The Centers for Medicare and Medicaid Services (CMS) has announced plans to expand a Medicare home health program model that discriminates against people with longer term and chronic impairments whose conditions are not improving. It significantly limits access to home health care for beneficiaries who need it most, and directly conflicts with the Jimmo v. Sebeliussettlement.
The Home Health Value-Based Purchasing Model (HHVBP) was implemented in 2016 in nine states. According to CMS’ January 8, 2021 press release, the purpose of the model was “to test whether providing payment incentives for better quality care with greater efficiency would improve the quality and delivery of home health care services to Medicare beneficiaries.” CMS recently concluded the model was successful, with a 4.6% improvement in agencies’ quality scores and certified program expansion to be accomplished through future rule-making.
One major flaw of HHVBP is that it does not provide any meaningful measurement criteria for people who qualify for home health care under the law, but who have an illness or injury that will not improve, or will not improve relatively quickly. As a result, the HHVBP design penalizes agencies that serve people with longer term and chronic conditions, by taking payments back from agencies serving people who do not meet the improvement criteria.
Under HHVBP, Medicare payments to home health agencies are adjusted based on a home health agency’s (HHA) total performance score (TPS) on specified quality measures compared to other HHAs in a state. The maximum payment adjustment, upward or downward, is 7% for 2021. The quality measures in the HHVBP are based primarily on improvement in a patient’s condition, and quality measures in the model are absent for conditions not likely to improve (or to improve quickly). Thus, agencies are monetarily discouraged under HHVBP from serving many patients with longer-term conditions who qualify for Medicare-covered care.
As CMS developed HHVBP, “maintenance or stabilization measures” were considered to allow for inclusion of beneficiaries who were not improving and were, therefore, deliberately excluded. Discussion of this exclusion is reflected in the final Medicare home health rule for 2019 and has not been addressed by CMS since that time:
Comment: Many commentators suggested that stabilization measures should be recognized in HHVBP as opposed to just focusing on improvement measures, given that stabilization is sometimes a more realistic goal than improvement for certain patients.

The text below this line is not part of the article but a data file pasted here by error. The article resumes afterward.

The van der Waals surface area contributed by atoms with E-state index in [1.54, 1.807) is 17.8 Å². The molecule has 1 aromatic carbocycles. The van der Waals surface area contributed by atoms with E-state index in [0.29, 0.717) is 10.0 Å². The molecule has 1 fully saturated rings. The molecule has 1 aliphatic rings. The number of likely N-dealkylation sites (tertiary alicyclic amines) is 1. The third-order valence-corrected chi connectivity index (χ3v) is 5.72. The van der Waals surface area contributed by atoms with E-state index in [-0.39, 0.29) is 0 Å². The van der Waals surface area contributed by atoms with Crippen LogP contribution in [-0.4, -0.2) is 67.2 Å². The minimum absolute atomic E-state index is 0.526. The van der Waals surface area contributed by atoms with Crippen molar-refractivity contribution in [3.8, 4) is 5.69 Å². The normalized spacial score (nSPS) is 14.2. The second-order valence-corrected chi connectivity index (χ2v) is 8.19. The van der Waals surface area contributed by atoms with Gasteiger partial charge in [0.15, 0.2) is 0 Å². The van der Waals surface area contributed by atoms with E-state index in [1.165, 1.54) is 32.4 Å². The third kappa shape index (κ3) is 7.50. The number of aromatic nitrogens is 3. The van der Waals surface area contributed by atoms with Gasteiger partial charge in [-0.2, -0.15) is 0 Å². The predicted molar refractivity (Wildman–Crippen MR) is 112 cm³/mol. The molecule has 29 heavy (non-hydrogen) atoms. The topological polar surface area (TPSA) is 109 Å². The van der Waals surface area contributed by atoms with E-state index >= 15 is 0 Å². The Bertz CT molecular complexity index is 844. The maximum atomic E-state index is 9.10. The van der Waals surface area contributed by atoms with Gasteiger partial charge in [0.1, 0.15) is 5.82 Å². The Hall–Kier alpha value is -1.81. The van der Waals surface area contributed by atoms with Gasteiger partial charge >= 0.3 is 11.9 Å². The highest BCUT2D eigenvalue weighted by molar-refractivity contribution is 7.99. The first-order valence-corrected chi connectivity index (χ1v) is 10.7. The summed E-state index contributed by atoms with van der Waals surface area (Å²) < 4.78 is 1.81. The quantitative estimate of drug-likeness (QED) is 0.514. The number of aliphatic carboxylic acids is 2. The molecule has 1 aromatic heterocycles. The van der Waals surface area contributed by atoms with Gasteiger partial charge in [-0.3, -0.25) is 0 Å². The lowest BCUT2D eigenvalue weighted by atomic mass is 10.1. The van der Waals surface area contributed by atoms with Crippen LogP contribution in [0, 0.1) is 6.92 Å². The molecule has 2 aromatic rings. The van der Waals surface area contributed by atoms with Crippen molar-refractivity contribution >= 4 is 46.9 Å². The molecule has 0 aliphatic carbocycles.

CMS Response: We previously discussed our analyses of existing measures relating to stabilization in the CY 2016 HH PPS final rule. Specifically, we stated that while we considered using some of the stabilization measures for the model…we have not identified any such measures that we believe would allow for meaningful comparison of HHA performance. Although we appreciate commenter’s concerns that some beneficiaries may have limited opportunity to improve and that stabilization may be a more realistic goal for such patients, based on these analyses, we do not believe these measures are appropriate for inclusion in the Model at this time.
Since HHVBP was first proposed, the Center for Medicare Advocacy has continuously urged CMS to develop appropriate quality measures for all patients who qualify for Medicare-covered home health care. The quality measurement void for serving people with chronic conditions has not been addressed. Simply put, if a person cannot be measured in some way that is of value to the home health agency – to show improvement – that person will face barriers to home care because of potential penalties and sacrificed rewards. The lack of measures that properly relate to quality care to maintain an individual’s condition or slow decline creates a discriminatory practice against patients who medically and legally qualify for care.
The HHVBP model should not continue, let alone expand, until quality care for all patients is included in the measurements and policies are developed that provide fair access to care for all qualifying beneficiaries.
January 14, 2021 – K. Holt
 Arizona, Florida, Iowa, Maryland, Massachusetts, Nebraska, North Carolina, Tennessee, and Washington.
 https://www.govinfo.gov/content/pkg/FR-2017-11-07/pdf/2017-23935.pdf, pages 56527-56547.